Wait what? You want to do what?
An old field training officer of mine once said that law enforcement is 99% sheer boredom and 1% sheer terror. I figured I could deal with the constant writing to take a crack at the 1%. When the 1% started happening on a surprisingly frequent basis, two things happened. My first discovery was how I loved telling the stories of my adventures and misadventures, most starting with the phrases, “So there I was, minding my own damn business…” and “You’re not going to believe this…” The second was I inherited the title of “magnet.” Add a colorful adjective and you’ll fit right into the law enforcement community.
The outlandish calls for service, even in the California equivalent of Mayberry, continued to mount. I began jotting down one to two sentences in my notepad to remind myself of the piles I frequently stepped in. After all, truth was stranger than fiction.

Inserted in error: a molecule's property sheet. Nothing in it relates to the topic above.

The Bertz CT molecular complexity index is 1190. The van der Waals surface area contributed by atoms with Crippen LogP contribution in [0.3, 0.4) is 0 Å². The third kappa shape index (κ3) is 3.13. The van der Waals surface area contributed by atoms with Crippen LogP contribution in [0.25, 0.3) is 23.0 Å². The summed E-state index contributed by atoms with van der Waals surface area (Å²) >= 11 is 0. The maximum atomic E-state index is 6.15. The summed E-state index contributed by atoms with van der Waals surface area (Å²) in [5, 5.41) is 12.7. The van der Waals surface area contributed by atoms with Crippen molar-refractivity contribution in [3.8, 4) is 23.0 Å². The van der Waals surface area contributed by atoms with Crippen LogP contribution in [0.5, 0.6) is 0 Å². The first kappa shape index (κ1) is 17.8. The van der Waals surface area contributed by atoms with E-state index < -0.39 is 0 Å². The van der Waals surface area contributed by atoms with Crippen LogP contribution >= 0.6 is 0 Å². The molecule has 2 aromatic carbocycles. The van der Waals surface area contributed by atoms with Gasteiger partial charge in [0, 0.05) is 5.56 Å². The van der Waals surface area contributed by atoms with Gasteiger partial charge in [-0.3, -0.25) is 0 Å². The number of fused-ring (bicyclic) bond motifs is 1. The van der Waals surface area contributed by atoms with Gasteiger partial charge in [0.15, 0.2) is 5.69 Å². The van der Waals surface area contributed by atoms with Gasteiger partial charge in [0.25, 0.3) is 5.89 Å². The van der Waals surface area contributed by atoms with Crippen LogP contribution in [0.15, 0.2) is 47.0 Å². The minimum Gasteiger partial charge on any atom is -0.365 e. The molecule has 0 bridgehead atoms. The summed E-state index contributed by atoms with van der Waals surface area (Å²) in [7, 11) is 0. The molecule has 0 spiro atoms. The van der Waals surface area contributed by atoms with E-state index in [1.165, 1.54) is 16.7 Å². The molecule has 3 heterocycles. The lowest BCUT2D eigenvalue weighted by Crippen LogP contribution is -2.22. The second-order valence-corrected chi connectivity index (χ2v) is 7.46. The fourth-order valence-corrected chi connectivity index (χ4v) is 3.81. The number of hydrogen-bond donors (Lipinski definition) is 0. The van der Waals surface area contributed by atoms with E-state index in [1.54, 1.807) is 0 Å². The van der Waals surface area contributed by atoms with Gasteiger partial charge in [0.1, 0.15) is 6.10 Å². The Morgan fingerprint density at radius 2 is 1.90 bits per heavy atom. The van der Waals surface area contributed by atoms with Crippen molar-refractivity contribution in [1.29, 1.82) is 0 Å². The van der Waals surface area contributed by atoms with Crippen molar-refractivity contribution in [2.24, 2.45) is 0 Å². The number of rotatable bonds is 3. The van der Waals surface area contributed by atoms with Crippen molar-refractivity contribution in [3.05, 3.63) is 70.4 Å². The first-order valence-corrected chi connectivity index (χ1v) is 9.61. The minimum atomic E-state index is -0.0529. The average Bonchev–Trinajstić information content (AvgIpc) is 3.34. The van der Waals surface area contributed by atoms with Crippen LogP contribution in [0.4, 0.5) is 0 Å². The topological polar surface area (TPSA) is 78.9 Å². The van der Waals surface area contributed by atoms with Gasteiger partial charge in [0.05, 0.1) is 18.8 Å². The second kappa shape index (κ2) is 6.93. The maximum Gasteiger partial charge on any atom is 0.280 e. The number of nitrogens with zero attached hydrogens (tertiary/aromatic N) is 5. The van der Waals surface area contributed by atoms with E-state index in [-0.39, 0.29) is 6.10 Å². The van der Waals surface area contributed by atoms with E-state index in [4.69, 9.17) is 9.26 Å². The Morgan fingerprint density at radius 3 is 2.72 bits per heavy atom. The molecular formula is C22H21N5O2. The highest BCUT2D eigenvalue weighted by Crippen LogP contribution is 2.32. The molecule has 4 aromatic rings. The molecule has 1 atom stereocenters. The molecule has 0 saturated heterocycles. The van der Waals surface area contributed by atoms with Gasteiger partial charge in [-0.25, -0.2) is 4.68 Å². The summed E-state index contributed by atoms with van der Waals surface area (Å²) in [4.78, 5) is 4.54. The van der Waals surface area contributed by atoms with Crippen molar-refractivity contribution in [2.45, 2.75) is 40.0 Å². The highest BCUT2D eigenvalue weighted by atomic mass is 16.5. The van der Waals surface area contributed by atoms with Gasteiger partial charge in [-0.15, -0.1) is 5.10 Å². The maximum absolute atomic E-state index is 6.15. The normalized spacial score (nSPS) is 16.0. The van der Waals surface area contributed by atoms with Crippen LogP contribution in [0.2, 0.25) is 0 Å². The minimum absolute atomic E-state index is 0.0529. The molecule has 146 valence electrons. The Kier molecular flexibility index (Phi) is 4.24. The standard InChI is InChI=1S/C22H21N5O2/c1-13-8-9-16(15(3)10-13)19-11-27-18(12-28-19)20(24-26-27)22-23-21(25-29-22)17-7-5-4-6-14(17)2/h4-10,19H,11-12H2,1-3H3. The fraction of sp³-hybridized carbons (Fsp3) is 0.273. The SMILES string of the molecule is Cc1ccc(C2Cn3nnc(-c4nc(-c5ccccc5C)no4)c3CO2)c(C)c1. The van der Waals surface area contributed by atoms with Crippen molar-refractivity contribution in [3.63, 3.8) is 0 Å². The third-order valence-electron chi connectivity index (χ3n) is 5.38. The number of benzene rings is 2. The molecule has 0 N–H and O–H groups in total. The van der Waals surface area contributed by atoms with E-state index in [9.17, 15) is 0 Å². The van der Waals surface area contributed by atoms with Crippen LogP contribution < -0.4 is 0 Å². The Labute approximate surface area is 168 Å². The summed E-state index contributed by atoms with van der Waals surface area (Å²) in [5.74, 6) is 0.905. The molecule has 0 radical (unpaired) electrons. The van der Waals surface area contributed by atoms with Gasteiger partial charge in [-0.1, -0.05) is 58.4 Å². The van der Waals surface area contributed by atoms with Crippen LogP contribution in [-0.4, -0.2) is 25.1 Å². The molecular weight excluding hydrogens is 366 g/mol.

A couple of short years later, I looked over my notes and discovered that I had no clue as to what half of them referred. It took some teeth grinding, and sweat beaded on my brow, but I was finally able to unearth some long-buried memories.
I realized that if I had already forgotten what my own notes referenced after only a couple of short years, I didn’t have a prayer of remembering any of my legendary adventures and epic failures after thirty more. I sat down at my laptop and wrote out each of the stories in their entirety while the memories of the events were fresh in my mind.
In 2011, I was shipped out to Huntsville, AL. for Explosive Ordnance Disposal training at the Redstone Arsenal Army Base. Instead of cruising at 30,000 feet, I found myself seething in an airport, stranded and likely to miss my connecting flight, all because of a flat tire on the bus with wings.
I cracked open my laptop and began poking around. Photos I hadn’t looked at in ages materialized on the liquid crystal display. Things long forgotten came roaring back to my mind’s eye. My trip down memory lane was a good one.